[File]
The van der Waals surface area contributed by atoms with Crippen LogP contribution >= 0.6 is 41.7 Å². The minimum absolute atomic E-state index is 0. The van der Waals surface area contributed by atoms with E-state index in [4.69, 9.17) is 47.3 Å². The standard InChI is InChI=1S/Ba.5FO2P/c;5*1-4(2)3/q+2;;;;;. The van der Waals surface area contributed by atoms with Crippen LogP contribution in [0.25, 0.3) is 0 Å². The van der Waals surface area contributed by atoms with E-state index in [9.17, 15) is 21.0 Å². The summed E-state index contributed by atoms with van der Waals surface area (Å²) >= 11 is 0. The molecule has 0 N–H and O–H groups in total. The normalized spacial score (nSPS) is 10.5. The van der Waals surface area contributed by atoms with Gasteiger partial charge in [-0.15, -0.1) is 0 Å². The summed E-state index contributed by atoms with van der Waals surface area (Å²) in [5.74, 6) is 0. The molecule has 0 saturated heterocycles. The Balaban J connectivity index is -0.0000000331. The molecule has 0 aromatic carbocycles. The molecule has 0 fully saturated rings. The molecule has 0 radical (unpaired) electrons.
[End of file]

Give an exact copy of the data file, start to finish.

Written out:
The van der Waals surface area contributed by atoms with Crippen LogP contribution >= 0.6 is 41.7 Å². The minimum absolute atomic E-state index is 0. The van der Waals surface area contributed by atoms with E-state index in [4.69, 9.17) is 47.3 Å². The standard InChI is InChI=1S/Ba.5FO2P/c;5*1-4(2)3/q+2;;;;;. The van der Waals surface area contributed by atoms with Crippen LogP contribution in [0.25, 0.3) is 0 Å². The van der Waals surface area contributed by atoms with E-state index in [9.17, 15) is 21.0 Å². The summed E-state index contributed by atoms with van der Waals surface area (Å²) >= 11 is 0. The molecule has 0 N–H and O–H groups in total. The normalized spacial score (nSPS) is 10.5. The van der Waals surface area contributed by atoms with Gasteiger partial charge in [-0.15, -0.1) is 0 Å². The summed E-state index contributed by atoms with van der Waals surface area (Å²) in [5.74, 6) is 0. The molecule has 0 saturated heterocycles. The Balaban J connectivity index is -0.0000000331. The molecule has 0 aromatic carbocycles. The molecule has 0 fully saturated rings. The molecule has 0 radical (unpaired) electrons.